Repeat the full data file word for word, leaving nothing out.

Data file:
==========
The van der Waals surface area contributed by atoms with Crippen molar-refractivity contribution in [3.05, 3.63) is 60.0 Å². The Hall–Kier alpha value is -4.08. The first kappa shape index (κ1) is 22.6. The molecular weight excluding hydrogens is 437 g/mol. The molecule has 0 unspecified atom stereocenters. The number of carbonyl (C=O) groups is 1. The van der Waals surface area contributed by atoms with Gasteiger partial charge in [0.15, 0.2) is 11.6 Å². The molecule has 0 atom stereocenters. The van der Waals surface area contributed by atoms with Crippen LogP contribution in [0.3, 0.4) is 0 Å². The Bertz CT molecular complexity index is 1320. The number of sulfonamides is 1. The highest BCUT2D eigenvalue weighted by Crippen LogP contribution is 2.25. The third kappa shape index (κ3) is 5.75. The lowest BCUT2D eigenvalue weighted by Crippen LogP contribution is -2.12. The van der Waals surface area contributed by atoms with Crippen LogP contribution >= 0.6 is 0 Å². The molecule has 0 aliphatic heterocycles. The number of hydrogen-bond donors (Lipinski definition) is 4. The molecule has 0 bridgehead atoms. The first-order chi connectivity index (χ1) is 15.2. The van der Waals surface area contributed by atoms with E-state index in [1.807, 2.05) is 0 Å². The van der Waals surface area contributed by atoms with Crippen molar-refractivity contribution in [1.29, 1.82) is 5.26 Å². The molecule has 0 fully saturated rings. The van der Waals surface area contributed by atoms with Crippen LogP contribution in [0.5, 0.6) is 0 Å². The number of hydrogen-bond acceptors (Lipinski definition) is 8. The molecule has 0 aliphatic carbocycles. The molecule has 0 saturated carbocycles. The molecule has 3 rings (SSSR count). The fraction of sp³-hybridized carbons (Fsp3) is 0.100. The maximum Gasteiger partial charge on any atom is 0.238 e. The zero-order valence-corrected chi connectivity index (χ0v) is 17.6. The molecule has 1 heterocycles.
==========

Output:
The van der Waals surface area contributed by atoms with Crippen molar-refractivity contribution in [3.05, 3.63) is 60.0 Å². The Hall–Kier alpha value is -4.08. The first kappa shape index (κ1) is 22.6. The molecular weight excluding hydrogens is 437 g/mol. The molecule has 0 unspecified atom stereocenters. The number of carbonyl (C=O) groups is 1. The van der Waals surface area contributed by atoms with Gasteiger partial charge in [0.15, 0.2) is 11.6 Å². The molecule has 0 atom stereocenters. The van der Waals surface area contributed by atoms with Crippen LogP contribution in [0.3, 0.4) is 0 Å². The Bertz CT molecular complexity index is 1320. The number of sulfonamides is 1. The highest BCUT2D eigenvalue weighted by Crippen LogP contribution is 2.25. The third kappa shape index (κ3) is 5.75. The lowest BCUT2D eigenvalue weighted by Crippen LogP contribution is -2.12. The van der Waals surface area contributed by atoms with Crippen LogP contribution >= 0.6 is 0 Å². The molecule has 0 aliphatic heterocycles. The number of hydrogen-bond donors (Lipinski definition) is 4. The molecule has 0 bridgehead atoms. The first-order chi connectivity index (χ1) is 15.2. The van der Waals surface area contributed by atoms with E-state index in [1.807, 2.05) is 0 Å². The van der Waals surface area contributed by atoms with Crippen molar-refractivity contribution in [1.29, 1.82) is 5.26 Å². The molecule has 0 fully saturated rings. The van der Waals surface area contributed by atoms with Crippen LogP contribution in [0.5, 0.6) is 0 Å². The number of hydrogen-bond acceptors (Lipinski definition) is 8. The molecule has 0 aliphatic carbocycles. The molecule has 0 saturated carbocycles. The molecule has 3 rings (SSSR count). The fraction of sp³-hybridized carbons (Fsp3) is 0.100. The maximum Gasteiger partial charge on any atom is 0.238 e. The zero-order valence-corrected chi connectivity index (χ0v) is 17.6. The molecule has 1 heterocycles.